THE FOX WAS THE FIRST lesbian film Canadian screenwriter Peggy Thompson ever saw. Released in 1968, this story of a lesbian couple had the obligatory death; one woman dies when a tree falls on her (between her legs, no less); the other runs off with the man who "accidentally" chopped the tree down. Some 30 years later, Thompson wrote her own idea of what a lesbian film could be, and took the script to fellow Canadian director Anne Wheeler. Two years and innumerable rewrites later, Better Than Chocolate made its debut on the film-fest circuit (including this year's Seattle International Film Festival), and is now opening theatrically.

Wheeler had never directed a lesbian film before, but was attracted to Chocolate because it was a comedy. "I felt there's no way better than humor to get to a broader audience," she says. At the Berlin Film Festival, Wheeler says, "The first audience was really hardcore lesbian. The second audience was like they had invited their friends and neighbors. By the fourth screening, it was half straight, and starting to cross over. Which is exactly what we wanted. Because we know the film has a home audience and always will. But I think it'll hit a broader audience who will come to know this community as not being in any way threatening."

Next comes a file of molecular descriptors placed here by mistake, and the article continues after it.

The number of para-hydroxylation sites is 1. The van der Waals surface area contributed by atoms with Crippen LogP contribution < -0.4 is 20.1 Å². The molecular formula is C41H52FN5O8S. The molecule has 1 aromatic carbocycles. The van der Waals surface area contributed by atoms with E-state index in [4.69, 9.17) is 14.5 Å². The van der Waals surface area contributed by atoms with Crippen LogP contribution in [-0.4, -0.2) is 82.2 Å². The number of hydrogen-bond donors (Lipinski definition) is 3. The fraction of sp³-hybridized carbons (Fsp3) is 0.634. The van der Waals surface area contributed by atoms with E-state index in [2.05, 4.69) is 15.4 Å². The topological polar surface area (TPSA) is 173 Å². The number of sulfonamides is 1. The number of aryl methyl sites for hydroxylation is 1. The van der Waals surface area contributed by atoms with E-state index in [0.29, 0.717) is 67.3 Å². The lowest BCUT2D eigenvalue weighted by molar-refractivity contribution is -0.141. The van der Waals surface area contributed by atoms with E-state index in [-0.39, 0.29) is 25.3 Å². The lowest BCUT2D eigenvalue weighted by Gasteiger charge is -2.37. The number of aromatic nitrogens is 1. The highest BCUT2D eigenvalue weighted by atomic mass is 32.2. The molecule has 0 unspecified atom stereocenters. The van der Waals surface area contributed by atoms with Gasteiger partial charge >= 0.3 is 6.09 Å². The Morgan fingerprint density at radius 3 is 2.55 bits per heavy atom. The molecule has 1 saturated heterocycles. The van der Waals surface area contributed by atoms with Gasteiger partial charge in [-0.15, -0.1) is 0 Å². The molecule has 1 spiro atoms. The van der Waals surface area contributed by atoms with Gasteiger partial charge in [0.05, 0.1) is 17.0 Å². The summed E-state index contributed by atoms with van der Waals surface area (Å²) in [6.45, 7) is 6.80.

Chocolate is the story of how twentysomething Maggie (Karyn Dwyer), who's out to her friends, leaps that final hurdle and comes out to her mom, Lila (Wendy Crewson). The situation is further complicated when Maggie lands a new girlfriend, Kim (Christina Cox), right before newly divorced Lila and Maggie's brother Paul (Kevin Mundy) unexpectedly arrive to move in. Needless to say, everyone's consciousness is raised, through honest communication, and a handy box of sex toys (though Wheeler says Chocolate is "very accessible," she concedes, "except for the butt plug scene; that's the one that everybody reacts to!").

More importantly, Wheeler hopes Chocolate avoids the pitfalls of other lesbian films. "I don't think movies have reflected the gay lifestyle very accurately," she says. "They try to say, 'This is what our problem is, and this is how hard it is,' rather than just saying, 'Hey, this is who we are, and these are the kind of situations that we get into,' without all this weight of guilt upon their shoulders."